Maya Jasanoff is letting me lay down my how-did-we-become-an-empire obsessions before a rising star among imperial historians. She teaches the Harvard course on the British Empire. William Dalrymple calls her “a bit of a genius” for her big new book Liberty’s Exiles — representative tales of the 60,000 English loyalists who fled the independent United States after 1783 and remade Britain’s fortunes around the world in a century-plus of glory. My questions are: how did we Americans — with anti-imperialism in our revolutionary roots, in our sentimental DNA — let ourselves in for the burdens and sorrows of empire, the corruption and disrepute of empire? And what should we suppose is our chance of escaping the fate of empires?
The start of Professor Jasanoff’s answer is that global ambition, maybe hubris, were written into the American story, into Jefferson’s “Empire of Liberty,” from the beginning. The end of it is that the United States — assuming the British mantle in the 20th Century, fighting on old British battlegrounds (Iraq, Afghanistan, Egypt) in the 21st — finds itself now roughly where Britain was in 1900, Boer War time. That is: powerful, wounded, demoralized, rightly worried about a gathering of forces against us and perhaps even a cataclysm of World War I proportions.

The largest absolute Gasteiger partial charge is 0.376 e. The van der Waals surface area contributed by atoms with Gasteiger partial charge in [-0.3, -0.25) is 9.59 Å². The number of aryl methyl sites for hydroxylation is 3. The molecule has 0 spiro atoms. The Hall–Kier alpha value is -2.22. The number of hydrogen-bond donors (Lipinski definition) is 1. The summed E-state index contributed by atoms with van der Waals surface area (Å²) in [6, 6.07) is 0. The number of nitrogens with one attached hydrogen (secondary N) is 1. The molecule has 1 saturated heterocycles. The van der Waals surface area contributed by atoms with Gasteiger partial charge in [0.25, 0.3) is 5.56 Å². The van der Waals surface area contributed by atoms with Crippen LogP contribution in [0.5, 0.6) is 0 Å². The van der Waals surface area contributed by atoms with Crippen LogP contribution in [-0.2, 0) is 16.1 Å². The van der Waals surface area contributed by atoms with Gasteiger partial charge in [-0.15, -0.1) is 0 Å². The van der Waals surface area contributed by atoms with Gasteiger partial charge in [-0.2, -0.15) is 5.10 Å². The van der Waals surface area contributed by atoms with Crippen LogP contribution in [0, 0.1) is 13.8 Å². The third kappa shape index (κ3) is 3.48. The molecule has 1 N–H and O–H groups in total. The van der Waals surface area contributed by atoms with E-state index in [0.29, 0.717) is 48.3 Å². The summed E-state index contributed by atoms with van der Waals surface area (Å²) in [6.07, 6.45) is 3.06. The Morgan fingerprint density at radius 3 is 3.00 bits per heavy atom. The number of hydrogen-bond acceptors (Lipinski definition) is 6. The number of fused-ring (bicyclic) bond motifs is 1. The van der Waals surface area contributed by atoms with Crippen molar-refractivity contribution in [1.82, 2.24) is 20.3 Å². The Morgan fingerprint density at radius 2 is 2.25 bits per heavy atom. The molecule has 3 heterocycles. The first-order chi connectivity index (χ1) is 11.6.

She does not like my polar cartoons of the British empire — which gave the world Shakespeare, Milton and the rules of law and commerce in, say, Niall Ferguson‘s fond fancy; or else “the worst war crime in the history of the species,” as David Rieff once put it to me. The real pity of the American empire, she’s saying, is that half-wit slogans — “freedom” and “democracy” — for military and oil adventures have made cynics of us all about what a privileged society might share with others. It’s another sad difference between the American and British Empires, Maya Jasanoff notes, that we do not believe in our mission enough to debate it, or call it by its proper name.
I think the divergence between rhetoric and reality is much greater for us now. I think that what we’ve really forgotten here is that being a republican nation-state is not incompatible with being an empire, that in the era of our founding, being an empire was what America aspired to. Now we tend to dupe ourselves by saying we’re a great democracy, we’re a great republic, we’re promoting that around the world, when plainly our own democracy is very much in trouble and plainly our role in the world is not quite as benign as we like to think.
In Britain there were always the critics, there were always people challenging empire, there were also always the people lauding imperial intervention. But I don’t think anyone would be in disagreement about the fact that Britain was an empire, that Britain was involved around he world in these ways, that this was central to what being British was being about. And I think that there’s a kind of honesty in that, for all its bleakness if you don’t like the idea of empire. I think you have to applaud the kind of honesty that goes into saying this is who we are and this is what we’re doing. It allows for a degree of public debate and engagement with what it means to be an empire that we are really lacking in America right now.
Maya Jasanoff with Chris Lydon at Harvard’s Center for European Studies, April 28, 2011.